London Monuments


Everywhere you look at in London, it seems to have an amazing monument waiting for you. As there are so many fascinating landmarks to visit in this capital, we offer you some tips to squeeze your trip the most


Fortunately, most of London’s monuments are really near from each other so you can visit lots of them in a row, in several hours.

First, we have to mention royal monuments, like Buckingham Palace, Westminster Abbey and The Mall, at walking distance from one to the other. You will also find in the same area fabulous landmarks like St. James’s Palace, Churchill War Rooms, the Horse Guards Parade or 10 Downing Street.

Three of the most iconic monuments of London are easily connected: being in Westminster you can cross Westminster Bridge from Big Beg and get to The London Eye.

If you are touring Soho, you can connect interesting areas like Covent Garden, Piccadilly Circus, Trafalgar and Leicester Squares in a single afternoon, and even walk to the Royal Courts of Justice, Somerset House, Chinatown and St.-Martin-in-the-Fields, probably all in the same day, according to your pace.  

In The City of London you will find both modern and historical monuments, like Temple Church, St. Paul’s Cathedral, The Monument of the Great Fire of London, the Royal Exchange, Tower Bridge, Tower of London or The Gherkin. If you cross Millennium Bridge, you can walk directly to Shakespeare’s Globe and if you cross Tower Bridge you will find The Shard.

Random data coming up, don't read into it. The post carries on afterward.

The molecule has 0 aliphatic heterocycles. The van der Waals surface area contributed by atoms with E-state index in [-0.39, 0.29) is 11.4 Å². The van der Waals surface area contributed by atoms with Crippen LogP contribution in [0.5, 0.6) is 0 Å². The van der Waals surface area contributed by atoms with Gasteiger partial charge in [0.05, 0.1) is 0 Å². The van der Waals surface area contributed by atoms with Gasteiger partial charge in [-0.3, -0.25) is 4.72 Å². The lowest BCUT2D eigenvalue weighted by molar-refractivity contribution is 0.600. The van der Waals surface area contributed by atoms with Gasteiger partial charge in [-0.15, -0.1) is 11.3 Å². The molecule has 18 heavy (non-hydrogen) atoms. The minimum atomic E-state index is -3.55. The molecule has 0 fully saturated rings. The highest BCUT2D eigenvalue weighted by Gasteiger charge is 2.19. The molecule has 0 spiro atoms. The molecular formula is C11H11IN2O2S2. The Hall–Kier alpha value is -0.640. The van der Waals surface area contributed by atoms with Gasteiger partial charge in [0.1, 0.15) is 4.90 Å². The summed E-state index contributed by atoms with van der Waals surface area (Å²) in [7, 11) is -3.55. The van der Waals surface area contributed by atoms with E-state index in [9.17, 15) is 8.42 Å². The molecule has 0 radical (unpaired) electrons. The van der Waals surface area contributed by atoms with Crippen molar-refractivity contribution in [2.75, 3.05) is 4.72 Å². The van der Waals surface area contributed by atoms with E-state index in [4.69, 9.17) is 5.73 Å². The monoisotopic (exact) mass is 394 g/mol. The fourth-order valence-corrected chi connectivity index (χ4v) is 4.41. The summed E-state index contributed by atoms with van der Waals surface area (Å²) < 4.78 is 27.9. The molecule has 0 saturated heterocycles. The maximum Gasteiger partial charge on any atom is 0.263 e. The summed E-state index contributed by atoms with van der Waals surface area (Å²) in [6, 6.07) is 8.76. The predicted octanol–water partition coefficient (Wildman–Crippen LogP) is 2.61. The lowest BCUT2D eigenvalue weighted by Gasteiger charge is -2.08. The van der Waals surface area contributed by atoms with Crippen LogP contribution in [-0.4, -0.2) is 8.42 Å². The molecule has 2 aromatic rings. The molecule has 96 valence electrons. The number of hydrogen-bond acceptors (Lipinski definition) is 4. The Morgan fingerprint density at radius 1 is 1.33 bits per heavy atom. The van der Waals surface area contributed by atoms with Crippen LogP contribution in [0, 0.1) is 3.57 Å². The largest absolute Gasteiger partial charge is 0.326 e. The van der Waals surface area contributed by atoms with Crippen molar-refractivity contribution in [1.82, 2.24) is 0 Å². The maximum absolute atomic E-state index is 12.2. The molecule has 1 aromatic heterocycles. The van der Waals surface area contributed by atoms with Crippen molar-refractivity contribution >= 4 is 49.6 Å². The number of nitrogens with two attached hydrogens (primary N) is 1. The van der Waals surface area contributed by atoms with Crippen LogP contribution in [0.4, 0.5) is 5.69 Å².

If you have more time, you should take a time to visit some other monuments outside central London, like Canary Wharf, Kew Palace and The 02.


Prices are very different, depending on which monument you visit. Westminster Abbey and The Tower of London are generally the most expensive (£20 to £25 per adults, or £9 and £17 for seniors and students).

Most of London’s monuments offer some discounts as the one above but also for teenagers under 16, free entry for kids under 5 and also for groups or family tickets. In Kew Palace and Somerset House, you can enjoy a free guided tour. 

On the other hand, you should know you can also visit some monuments for free! Such is the case of St.-Martin-In-The-Fields and The Royal Exchange.

To visit different monuments with a discount you can purchase a combine ticket and the Royal Collection Trust gives you the option to sign for a 1-Year-Pass to get 12 months of unlimited access to monuments like The Tower of London, Kew Palace or Kensington Palace.


Schedules are different for each monument, so you better check it on the Internet first. Anyway, you should know that in summer working ours are more than in winter. It’s common that all places close on December 24th and 25th and while some close on holidays other have extended hours those days, like The London Eye, that extends its schedule on special holidays like Christmas Eve, New Year’s Eve, New Year’s Day, Valentine’s Day, etc.    

Monuments like Buckingham Palace, the Globe Theatre and Clarence House are only open on summer season and there are others that never open at all, like St. James’s Palace and -obviously- 10 Downing Street.


It’s always recommended that you book tickets beforehand on the Internet, it will save you some pounds and sometimes even a lot of pounds, like to The Shard, where tickets can be around £100 at the door, while the normal price online is around £25.   

You should consider visiting some monuments with people with mobility issues or young kids. Actually, there are a few places where young kids are not even allowed, such as The Globe Theatre.

There are important, formal religious or political places, like Temple Church, St. Paul’s Cathedral, the Houses of Parliament and the Royal Courts of Justice, where is convenient to dress appropriately, especially if you’re planning to attend a court hearing or a church service. 

At the same time, and this fit for every monument, we always recommend you to bring an umbrella or raincoat as well as comfortable shoes.